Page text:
Whether you view the later works of Irish playwright and novelist Samuel Beckett as avant-grade, Theatre of the Absurd, tragicomic minimalism or a dramatic con job, they do provide an intriguing Rorschach experience for any audience.
The Odyssey Theatre’s Koan Unit created an evening aptly enough entitled, Beckett5 that opened with four of Beckett’s shorter works and closed with one of his best-known pieces.
Act Without Words II (written in the late 1950s), one of Beckett’s few mime pieces, opens with two sacks and a pile of clothes on stage.
The “Goad”, a shadow player with a long pole, pokes at the first sack and awakens “A” (Alan Abelew). “A” rises unsteadily and hesitantly meets the day. Going to the pile of clothes he dresses with difficulty, eats a breakfast consisting of a puny unappetizing carrot, and drags both sacks one foot to stage right. That ends his “day.” He readies for bed, dumping the clothes he wears back into a pile, climbs into his sack and silently prays, mouthing the words, “Help me” before disappearing into the folds of his bag.
The “Goad” then prods the second sack awaking “B” (Beth Hogan). “B” greets the day with enthusiasm, dresses with great care and some pride, and feels a sense of purpose when she pulls her and A’s sack another foot towards stage right. Then content with her accomplishment, she undresses with great care then disappears back into her sack.
The “Goad” then prods…..
The piece is an abbreviation of a reoccurring Beckett theme, that regardless of one’s individual attitudes or desires, life demands that you live it.
Come and Go was written in 1965, and Beckett invented a word for describing it: “dramaticule,” meaning a very, very short play.
It was Beckett’s habit to first write his plays in French then translate them into English. With Come and Go there was an additional linguist layer added on, being that it was first performed in German, so depending on which translation you refer to it runs between 121 and 127 words.
The plot is as sparse as its lack of verbiage: three childhood friends, Flo (Hogan), Vi (Diana Cignoni), and Ru (Sheelagh Cullen), sit on a bench staring out at the audience.
The play is rippled by Shakespearean undertones starting with Vi’s opening line— “When did we three last meet?” —harkening back to Macbeth’s witches. Then there are the characters’ names which echo Ophelia’s madness. “Flo” for flowers Ophelia handed out. “Vi” for violets, which symbolized faithfulness and “Ru” for rue, symbolic of bitterness and which was thought to induce abortions at one time.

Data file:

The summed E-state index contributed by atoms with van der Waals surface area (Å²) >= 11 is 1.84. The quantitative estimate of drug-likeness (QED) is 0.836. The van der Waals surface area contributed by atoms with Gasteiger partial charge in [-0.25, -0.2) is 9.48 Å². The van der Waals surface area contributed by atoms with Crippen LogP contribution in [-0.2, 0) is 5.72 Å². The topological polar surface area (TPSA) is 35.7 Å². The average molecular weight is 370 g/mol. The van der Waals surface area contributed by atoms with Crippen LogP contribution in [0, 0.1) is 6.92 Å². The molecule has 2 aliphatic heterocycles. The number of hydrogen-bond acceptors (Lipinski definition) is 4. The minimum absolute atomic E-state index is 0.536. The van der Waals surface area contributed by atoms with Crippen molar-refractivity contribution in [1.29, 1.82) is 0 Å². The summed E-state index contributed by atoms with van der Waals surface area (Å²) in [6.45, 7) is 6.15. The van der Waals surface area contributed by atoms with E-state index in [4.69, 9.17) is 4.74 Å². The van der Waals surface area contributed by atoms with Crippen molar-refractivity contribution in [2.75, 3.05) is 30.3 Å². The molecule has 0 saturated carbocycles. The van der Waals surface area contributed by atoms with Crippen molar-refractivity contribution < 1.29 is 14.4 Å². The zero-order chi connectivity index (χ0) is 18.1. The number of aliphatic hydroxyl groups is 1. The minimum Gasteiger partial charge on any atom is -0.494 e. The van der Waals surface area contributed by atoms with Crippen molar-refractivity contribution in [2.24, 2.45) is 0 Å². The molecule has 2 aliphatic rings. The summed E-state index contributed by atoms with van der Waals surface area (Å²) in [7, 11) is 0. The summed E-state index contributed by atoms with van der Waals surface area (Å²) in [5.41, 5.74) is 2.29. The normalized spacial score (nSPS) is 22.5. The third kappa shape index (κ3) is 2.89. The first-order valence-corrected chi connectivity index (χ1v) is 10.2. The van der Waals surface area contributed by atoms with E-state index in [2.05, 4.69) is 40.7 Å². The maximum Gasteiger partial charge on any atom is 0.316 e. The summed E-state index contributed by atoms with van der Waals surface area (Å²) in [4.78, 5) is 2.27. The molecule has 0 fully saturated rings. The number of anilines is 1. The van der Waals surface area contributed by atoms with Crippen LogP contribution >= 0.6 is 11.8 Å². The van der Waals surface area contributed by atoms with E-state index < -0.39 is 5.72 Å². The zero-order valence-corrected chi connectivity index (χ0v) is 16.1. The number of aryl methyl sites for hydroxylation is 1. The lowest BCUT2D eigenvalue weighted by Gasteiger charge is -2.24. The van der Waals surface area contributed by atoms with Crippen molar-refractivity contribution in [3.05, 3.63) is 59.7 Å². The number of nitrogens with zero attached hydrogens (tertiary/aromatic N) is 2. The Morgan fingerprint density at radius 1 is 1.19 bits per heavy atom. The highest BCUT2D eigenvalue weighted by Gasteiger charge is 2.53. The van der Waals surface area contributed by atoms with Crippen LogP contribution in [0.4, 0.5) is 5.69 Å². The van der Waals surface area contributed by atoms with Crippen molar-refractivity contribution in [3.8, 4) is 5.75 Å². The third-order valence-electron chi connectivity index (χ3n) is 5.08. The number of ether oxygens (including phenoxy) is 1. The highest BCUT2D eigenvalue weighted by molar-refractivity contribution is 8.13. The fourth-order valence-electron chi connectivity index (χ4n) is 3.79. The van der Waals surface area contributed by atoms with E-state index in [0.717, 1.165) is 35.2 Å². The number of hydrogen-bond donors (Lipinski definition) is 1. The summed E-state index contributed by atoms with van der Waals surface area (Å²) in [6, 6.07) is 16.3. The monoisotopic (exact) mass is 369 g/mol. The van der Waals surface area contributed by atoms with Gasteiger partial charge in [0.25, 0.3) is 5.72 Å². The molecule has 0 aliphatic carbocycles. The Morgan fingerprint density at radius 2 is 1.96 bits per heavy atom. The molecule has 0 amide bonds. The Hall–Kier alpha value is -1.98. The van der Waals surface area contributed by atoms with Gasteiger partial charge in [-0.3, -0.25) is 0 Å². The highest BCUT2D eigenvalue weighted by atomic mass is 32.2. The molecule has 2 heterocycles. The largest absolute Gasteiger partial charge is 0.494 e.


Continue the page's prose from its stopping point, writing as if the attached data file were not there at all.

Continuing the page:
Beckett, notorious for his lengthy stage directions, outdid himself with Come and Go, providing not only stage notes that exceeded the play itself, but numerous diagrams for every aspect of the staging right down to how the three women are meant to hold hands at the end.
Age is the under current here, with the three women holding hands and Flo’s closing line, “I can feel the rings” a distinct reference to old growth forest.
Catastrophe, written in 1982, was dedicated to Czech playwright Václav Havel who was then imprisoned in his homeland. It has been called Beckett’s most political pieces, which I can understand, as well as one of his most “optimistic works” which I can’t.
A dictatorial Director (Hogan) bullies her Assistant (Abelew) as they add the final touches to a display they will soon be presenting. The display consists of a brutalized and cowering Man (Norbert Weisser) standing on a small platform.
As the Director demands changes, the Assistant either takes notes or removes the man’s clothing and, in doing so, reveals bleeding wounds on him.
Finally, the Director is pleased with the effort and voices her confidence that when presented it will have the audience “on their feet.”
Leaving the man alone, the stage fades to blackness as we hear the audience roaring their approval.
Dedication aside, I’ve never seen this as a political play so much as a commentary on the fate of spirituality in our society.
The Director and Assistant did not ring totalitarian so much as biblical, with the perspective of Old and New Testament, one giving out ruling/prophecy while the other tries to match it for validation of legitimacy.
That the unseen “theatre Technician” with whom the Director has a short exchange is named Luke has resonance, being that he shares the name with the third gospel in the New Testament and the one most concerned with attesting to Jesus’ status as the messiah*.
Also, the fact that Luke the Technician is rehearsing the “lighting” of the “Man,” and the Director’s concern that the feet be seen, which they always are in depiction of the crucifixion, points in this direction. The statement is on the exploitation of those who would be genuine martyrs, and Beckett seems to support this view in a statement he made to a theatre critic, that…